Also, if I were to have kept lent this year, when do I get to stop?
And when was I supposed to eat fish?
I've never really understood lent. Honestly the only time I ever gave anything up was as a missionary I gave up Christmas music and TV - I know, I'm quite the model of sacrifice. I did mention that I was serving a mission - for the Lord - for 19 months.
Last year I decided to give up Diet Coke. I lasted a day and a half. I wasn't prepared (read: hadn't stocked up on Excedrin) and when my first headache hit, I fought it for an hour then made haste for the 7-11 for that magic elixir that pours from their enchanted fountain and cures all minor ailments.
This year I did something a little different, I gave up commenting on the way people look. I won't pretend that it was something that I had really planned, but it seemed like an appropriate mental exercise at the time. It was around the time when that BYU student received a note from a fellow student calling her out for dressing provocatively and it was all over Facebook. Someone made a comment, in response to the hullabaloo, that it is never appropriate to comment on the way someone looks. And I thought, really? never? and after thinking it over, I concluded really. hardly ever. Even comments that are intended as compliments can objectify the subject if they are based solely upon physical appearance. And I started to think about all the editorializing I do both in my head and to those around me about other people's appearances. And what about that running monologue about my own appearance.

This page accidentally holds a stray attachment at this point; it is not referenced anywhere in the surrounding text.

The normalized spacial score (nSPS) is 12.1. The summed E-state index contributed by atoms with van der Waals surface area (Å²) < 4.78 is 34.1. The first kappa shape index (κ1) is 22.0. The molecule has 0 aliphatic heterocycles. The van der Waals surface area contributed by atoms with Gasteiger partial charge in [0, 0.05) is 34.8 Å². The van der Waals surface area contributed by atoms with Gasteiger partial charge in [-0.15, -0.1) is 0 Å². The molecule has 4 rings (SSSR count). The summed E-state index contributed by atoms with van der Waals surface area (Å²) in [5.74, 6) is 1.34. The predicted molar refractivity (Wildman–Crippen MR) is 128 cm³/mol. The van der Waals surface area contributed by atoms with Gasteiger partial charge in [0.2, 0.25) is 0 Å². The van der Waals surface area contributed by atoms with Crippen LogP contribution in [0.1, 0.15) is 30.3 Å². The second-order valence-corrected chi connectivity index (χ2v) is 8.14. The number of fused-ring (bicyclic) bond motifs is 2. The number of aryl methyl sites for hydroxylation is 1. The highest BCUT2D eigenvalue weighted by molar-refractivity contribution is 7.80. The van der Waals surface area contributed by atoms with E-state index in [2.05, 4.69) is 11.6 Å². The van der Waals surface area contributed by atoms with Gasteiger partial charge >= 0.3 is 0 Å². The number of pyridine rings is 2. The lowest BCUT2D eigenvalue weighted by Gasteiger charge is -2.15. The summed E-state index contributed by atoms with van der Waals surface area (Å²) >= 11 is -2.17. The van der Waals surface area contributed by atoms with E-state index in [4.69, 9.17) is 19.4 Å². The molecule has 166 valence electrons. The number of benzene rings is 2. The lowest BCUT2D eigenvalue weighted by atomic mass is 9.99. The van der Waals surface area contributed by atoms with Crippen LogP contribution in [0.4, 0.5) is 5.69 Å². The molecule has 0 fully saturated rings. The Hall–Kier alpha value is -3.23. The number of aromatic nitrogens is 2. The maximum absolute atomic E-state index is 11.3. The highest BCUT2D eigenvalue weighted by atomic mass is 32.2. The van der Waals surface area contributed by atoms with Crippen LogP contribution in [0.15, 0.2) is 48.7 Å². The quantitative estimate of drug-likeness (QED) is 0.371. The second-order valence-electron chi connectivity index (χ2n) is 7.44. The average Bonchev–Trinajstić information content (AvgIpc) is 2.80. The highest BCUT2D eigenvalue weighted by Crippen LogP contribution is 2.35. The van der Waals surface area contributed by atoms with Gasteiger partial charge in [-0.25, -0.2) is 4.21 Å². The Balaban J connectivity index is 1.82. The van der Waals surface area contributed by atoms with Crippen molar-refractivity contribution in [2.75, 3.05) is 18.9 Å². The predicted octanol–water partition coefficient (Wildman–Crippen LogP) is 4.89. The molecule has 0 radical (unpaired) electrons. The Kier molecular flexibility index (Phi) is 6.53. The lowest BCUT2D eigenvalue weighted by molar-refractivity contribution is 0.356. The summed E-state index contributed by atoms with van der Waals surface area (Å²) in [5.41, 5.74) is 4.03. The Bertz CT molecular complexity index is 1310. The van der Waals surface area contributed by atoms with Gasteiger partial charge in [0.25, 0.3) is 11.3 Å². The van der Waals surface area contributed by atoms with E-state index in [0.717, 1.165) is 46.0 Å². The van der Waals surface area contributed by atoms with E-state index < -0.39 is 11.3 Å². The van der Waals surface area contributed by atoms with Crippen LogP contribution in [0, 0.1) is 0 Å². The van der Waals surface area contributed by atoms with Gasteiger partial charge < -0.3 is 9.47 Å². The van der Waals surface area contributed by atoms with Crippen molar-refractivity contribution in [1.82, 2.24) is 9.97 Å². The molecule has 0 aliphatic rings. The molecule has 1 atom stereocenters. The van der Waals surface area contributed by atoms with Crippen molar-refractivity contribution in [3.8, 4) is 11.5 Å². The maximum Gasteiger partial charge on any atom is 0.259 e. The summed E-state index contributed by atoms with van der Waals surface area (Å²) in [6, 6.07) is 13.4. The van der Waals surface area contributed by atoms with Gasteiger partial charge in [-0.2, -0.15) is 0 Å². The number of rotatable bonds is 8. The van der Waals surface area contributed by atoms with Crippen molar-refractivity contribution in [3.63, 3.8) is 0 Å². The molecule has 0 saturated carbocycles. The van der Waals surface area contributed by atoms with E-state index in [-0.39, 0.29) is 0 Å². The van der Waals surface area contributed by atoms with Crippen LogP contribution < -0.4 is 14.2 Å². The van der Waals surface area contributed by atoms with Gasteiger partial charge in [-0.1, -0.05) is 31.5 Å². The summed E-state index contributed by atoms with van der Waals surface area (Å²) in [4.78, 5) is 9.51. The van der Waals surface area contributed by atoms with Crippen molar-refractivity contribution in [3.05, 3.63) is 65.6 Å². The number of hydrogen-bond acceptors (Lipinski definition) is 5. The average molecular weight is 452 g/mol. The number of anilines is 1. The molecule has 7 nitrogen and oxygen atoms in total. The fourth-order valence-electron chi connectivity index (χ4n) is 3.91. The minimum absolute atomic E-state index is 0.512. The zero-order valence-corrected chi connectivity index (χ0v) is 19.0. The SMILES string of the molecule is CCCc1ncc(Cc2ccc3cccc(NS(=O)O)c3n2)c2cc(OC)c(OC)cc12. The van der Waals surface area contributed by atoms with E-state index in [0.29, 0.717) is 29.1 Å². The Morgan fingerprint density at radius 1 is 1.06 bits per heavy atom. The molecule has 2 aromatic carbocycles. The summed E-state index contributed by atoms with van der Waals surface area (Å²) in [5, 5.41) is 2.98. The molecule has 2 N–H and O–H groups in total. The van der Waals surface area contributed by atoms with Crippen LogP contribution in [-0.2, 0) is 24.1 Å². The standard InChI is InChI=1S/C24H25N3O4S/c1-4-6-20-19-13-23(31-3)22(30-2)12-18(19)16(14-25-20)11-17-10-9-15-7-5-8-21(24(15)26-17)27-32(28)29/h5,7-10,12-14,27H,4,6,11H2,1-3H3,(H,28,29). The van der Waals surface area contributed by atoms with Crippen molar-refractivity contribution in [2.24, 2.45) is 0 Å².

I decided it was time to stop it. That's right, I was stopping it way before Pres. Uchtdorf made it cool. I'd be commenting on someones hair or shoes or clothes and I'd catch myself and I'd stop it. Whether the comments were good or bad, if they focused on the superficial, I stopped myself in my tracks and found something else to think about or steered the conversation in another direction.
|from House and Home.|
To be clear, I have allowed myself to recognize beauty, I allow myself to observe the world and express my preferences. But I have tried to cut out the commentary and eliminate the judgment that I so often indulged in. By doing so, I started to see the world and the people around me a little differently. And in time, I found my inner monologue was quieted a bit and filled with other concerns.
So maybe this lent thing isn't such a bad idea - maybe I'll figure out when I'm supposed to eat the fish next year.